Princeton Tigertones, an all-male acapella group at Ivy League college, Princeton University, will no longer perform a rendition of a popular Disney song during their concerts because some audience members, including a feminist who wrote an article about it, find it “uncomfortable”.
According to the Inside Higher Ed, the group’s rendition of Disney’s ‘Kiss the Girl’, which was played in The Little Mermaid, consists of the group inviting a random girl from the audience to join them on the stage as they sing “playfully dance with her for a bit.”
As the song draws close to the end, the group also invites a male member of the audience on the stage. After grooming the man, the group would push the two closer to each other and ask them to kiss.
As the report reads, the random pairs typically comply “with a peck on the cheek, sometimes briefly on the lips.”
While the entire scene appears harmless to the majority of the audience, some people pointed out that it isn’t appropriate.
Noa Wollstein, a sophomore, wrote an article for the Daily Princetonian and publicly asked the acapella group to stop performing the act while saying it is “more misogynistic and dismissive of consent than cute.”
“Its lyrics raise some serious issues. The premise of the song, originally sung in the Disney film The Little Mermaid, is that the male Prince Eric, on a date with the beautiful female Ariel, should kiss her without asking for a single word to affirm her consent,” Noa wrote.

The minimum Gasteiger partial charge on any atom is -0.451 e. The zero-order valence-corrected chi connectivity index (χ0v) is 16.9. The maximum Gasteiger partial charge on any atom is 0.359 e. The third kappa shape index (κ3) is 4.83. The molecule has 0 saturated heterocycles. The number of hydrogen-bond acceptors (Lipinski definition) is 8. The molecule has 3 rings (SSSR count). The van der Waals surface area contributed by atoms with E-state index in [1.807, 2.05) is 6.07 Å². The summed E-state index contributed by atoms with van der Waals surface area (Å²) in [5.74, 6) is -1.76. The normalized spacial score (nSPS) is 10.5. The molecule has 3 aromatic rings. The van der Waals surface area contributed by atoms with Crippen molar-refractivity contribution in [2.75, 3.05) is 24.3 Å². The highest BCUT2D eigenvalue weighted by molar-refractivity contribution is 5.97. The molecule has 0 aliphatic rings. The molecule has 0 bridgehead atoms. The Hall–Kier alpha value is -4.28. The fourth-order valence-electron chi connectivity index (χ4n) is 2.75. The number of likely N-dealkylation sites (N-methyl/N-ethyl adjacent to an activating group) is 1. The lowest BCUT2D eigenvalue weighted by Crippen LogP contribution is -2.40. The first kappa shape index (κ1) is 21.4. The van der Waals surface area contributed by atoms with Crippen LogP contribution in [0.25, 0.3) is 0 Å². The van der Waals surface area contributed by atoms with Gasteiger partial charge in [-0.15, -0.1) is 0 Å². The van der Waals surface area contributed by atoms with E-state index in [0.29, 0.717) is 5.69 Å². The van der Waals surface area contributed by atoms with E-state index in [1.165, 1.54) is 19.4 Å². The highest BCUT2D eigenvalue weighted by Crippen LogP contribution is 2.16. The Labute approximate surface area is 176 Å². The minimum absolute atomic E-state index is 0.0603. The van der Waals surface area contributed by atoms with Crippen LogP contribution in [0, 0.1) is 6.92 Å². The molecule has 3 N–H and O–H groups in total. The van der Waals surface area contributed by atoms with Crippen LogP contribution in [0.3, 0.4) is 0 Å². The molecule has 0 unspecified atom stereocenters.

“Despite the fact that an evil sea-witch cursed Ariel’s voice away, making verbal consent impossible, the song is clearly problematic from the get-go.”
Additionally, the student claims that removing the magic and mermaids from the context makes the lyrics even more problematic. She continued to cite the ‘offensive’ lyrics such as “It’s possible she wants you too/There’s one way to ask her/It doesn’t take a word, not a single word/Go on and kiss the girl, kiss the girl.”
According to Noa, who believes that clear consent can only be expressed through verbal affirmation, the Disney song in question “launches a heteronormative attack on women’s right to oppose the romantic and sexual liberties taken by men” while encouraging “toxic masculinity.”
After the release of her article, plenty of feminists backed up Noa’s claims. Not everyone, however, was convinced.
As critics of her opinion pointed out, Ariel wanted to kiss Eric which is why she signed a contract with the evil witch to get the prince to kiss her in the first place.
Nevertheless, the acapella group decided to oblige and get rid of the act that they’ve been performing for years.
“Our group is always striving to impart joy and positivity through our music, and we take very seriously any indication that we fall short of this goal,” Wesley Brown, the Tigertones’ president, wrote.
“For that reason, we want to make sure that all audience members feel encouraged to reach out to the group and initiate a dialogue if they ever feel that any aspect of our show is upsetting or offensive.
Our repertoire, traditions, and the group as a whole are constantly evolving, and thus we value this opportunity to ensure a more comfortable performance environment moving forward.”
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